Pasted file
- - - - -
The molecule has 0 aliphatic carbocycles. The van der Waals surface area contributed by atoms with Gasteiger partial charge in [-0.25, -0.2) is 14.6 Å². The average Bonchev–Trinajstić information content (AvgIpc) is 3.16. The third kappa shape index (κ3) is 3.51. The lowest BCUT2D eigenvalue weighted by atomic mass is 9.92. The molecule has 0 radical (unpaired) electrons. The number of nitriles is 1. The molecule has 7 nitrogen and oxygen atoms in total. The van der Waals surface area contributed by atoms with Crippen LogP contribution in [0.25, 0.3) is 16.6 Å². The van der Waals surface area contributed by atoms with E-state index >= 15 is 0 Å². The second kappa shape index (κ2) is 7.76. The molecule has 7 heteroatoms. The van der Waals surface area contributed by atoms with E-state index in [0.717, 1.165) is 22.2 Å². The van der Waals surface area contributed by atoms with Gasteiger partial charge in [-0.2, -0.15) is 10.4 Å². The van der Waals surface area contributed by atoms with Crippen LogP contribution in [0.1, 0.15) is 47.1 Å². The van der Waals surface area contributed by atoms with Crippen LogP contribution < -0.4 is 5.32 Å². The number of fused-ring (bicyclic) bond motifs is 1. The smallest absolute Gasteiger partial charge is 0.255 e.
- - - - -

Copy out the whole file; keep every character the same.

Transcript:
The molecule has 0 aliphatic carbocycles. The van der Waals surface area contributed by atoms with Gasteiger partial charge in [-0.25, -0.2) is 14.6 Å². The average Bonchev–Trinajstić information content (AvgIpc) is 3.16. The third kappa shape index (κ3) is 3.51. The lowest BCUT2D eigenvalue weighted by atomic mass is 9.92. The molecule has 0 radical (unpaired) electrons. The number of nitriles is 1. The molecule has 7 nitrogen and oxygen atoms in total. The van der Waals surface area contributed by atoms with Crippen LogP contribution in [0.25, 0.3) is 16.6 Å². The van der Waals surface area contributed by atoms with E-state index >= 15 is 0 Å². The second kappa shape index (κ2) is 7.76. The molecule has 7 heteroatoms. The van der Waals surface area contributed by atoms with E-state index in [0.717, 1.165) is 22.2 Å². The van der Waals surface area contributed by atoms with Gasteiger partial charge in [-0.2, -0.15) is 10.4 Å². The van der Waals surface area contributed by atoms with Crippen LogP contribution in [0.1, 0.15) is 47.1 Å². The van der Waals surface area contributed by atoms with Crippen LogP contribution < -0.4 is 5.32 Å². The number of fused-ring (bicyclic) bond motifs is 1. The smallest absolute Gasteiger partial charge is 0.255 e.